For 18 years I helped lead the U.S. Centers for Disease Control and Prevention’s (CDC) efforts to address one of the costliest and most damaging health epidemics facing our nation: child obesity. One of our key roles at CDC was to rigorously review scientific evidence to develop guidelines on the most effective practices communities could implement to prevent obesity. From my perspective at the nation’s leading public health agency, the one organization that was doing the most to help communities implement effective obesity prevention practices was the Alliance for a Healthier Generation.
That’s why I took the CEO position at the Alliance in May. This amazing organization was founded by the Clinton Foundation, in partnership with the American Heart Association, in 2005. And its remarkable achievements to date reflect the visionary leadership and scientific integrity of its founders.
Reversing childhood obesity is one of the greatest public health causes of our time. The rates of obesity and overweight among young people in the U.S. have tripled over the past generation. Obesity, and the physical inactivity and poor dietary habits that contribute so greatly to it, are associated with many of the leading causes of death, illness, and rising health care costs. A growing body of scientific evidence has documented the deleterious effects that poor health choices have on academic achievement. And, as a growing chorus of retired generals and admirals have warned, the obesity epidemic threatens our national security by dramatically reducing the number of young people who are fit to serve in the armed forces.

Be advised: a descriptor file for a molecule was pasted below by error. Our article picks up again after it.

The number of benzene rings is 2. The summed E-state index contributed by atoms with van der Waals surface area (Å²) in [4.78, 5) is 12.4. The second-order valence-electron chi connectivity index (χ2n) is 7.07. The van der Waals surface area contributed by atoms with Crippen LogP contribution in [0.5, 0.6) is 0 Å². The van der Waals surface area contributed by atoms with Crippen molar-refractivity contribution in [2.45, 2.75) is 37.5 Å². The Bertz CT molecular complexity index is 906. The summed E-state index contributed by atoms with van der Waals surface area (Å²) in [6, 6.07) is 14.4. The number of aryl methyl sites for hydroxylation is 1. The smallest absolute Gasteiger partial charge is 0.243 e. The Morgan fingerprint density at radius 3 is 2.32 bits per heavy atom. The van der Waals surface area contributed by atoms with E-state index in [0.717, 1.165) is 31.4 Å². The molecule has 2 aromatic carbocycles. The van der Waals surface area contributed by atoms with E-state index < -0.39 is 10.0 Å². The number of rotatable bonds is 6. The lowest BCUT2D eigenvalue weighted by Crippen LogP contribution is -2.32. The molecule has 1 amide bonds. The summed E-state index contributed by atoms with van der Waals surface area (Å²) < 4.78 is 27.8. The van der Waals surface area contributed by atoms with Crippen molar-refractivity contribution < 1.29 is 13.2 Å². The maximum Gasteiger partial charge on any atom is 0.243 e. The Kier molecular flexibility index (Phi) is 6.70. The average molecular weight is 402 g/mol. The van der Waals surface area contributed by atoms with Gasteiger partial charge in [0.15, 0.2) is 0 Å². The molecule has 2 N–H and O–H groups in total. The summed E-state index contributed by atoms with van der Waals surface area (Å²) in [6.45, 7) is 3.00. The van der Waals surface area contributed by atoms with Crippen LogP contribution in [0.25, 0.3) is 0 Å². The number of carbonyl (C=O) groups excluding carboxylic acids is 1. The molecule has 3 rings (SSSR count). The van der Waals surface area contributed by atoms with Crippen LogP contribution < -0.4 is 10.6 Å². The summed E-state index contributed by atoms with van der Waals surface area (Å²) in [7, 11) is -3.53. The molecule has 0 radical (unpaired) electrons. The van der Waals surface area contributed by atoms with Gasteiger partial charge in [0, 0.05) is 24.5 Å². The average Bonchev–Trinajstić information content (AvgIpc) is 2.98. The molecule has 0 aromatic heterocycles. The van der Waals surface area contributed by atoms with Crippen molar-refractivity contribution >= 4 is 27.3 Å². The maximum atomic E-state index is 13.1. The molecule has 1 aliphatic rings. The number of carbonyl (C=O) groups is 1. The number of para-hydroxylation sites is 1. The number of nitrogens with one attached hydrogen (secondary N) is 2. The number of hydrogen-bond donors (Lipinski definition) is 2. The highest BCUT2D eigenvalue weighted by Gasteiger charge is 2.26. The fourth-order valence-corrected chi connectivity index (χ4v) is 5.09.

The Alliance for a Healthier Generation was one of the first national organizations formed to reverse the obesity epidemic, and it is one of the few that has demonstrated through rigorous evaluations powerful impact on children’s health. We work with schools, afterschool programs, companies, health care professionals, and families to transform the conditions and systems that lead to healthier children. This holistic approach, combined with an intensive focus on creating systemic change, helps explain why the Alliance is making a difference.
We are starting to see some progress, as child obesity rates finally have started to stabilize across the nation.
Systemic change doesn’t happen overnight, though. It’s taken us a long time to get into the mess that we have with childhood obesity, and it will take us a long time to get out of this hole. We are starting to see some progress, though, as child obesity rates finally have started to stabilize across the nation.
We have even seen some small declines in obesity rates among low-income preschoolers. A recent Vital Signs report from CDC reported such decreases in 18 states with most of the other states showing a steady leveling off in obesity rates among low-income young children. This encouraging trend shows that our obesity prevention efforts are starting to pay off, but we are still far from reversing the epidemic.
There’s a lot of work left for the 115 extraordinary individuals who comprise the staff of the Alliance. It is work to which we are passionately committed, because we love our children and we know that improving their health is critical to the future of our nation.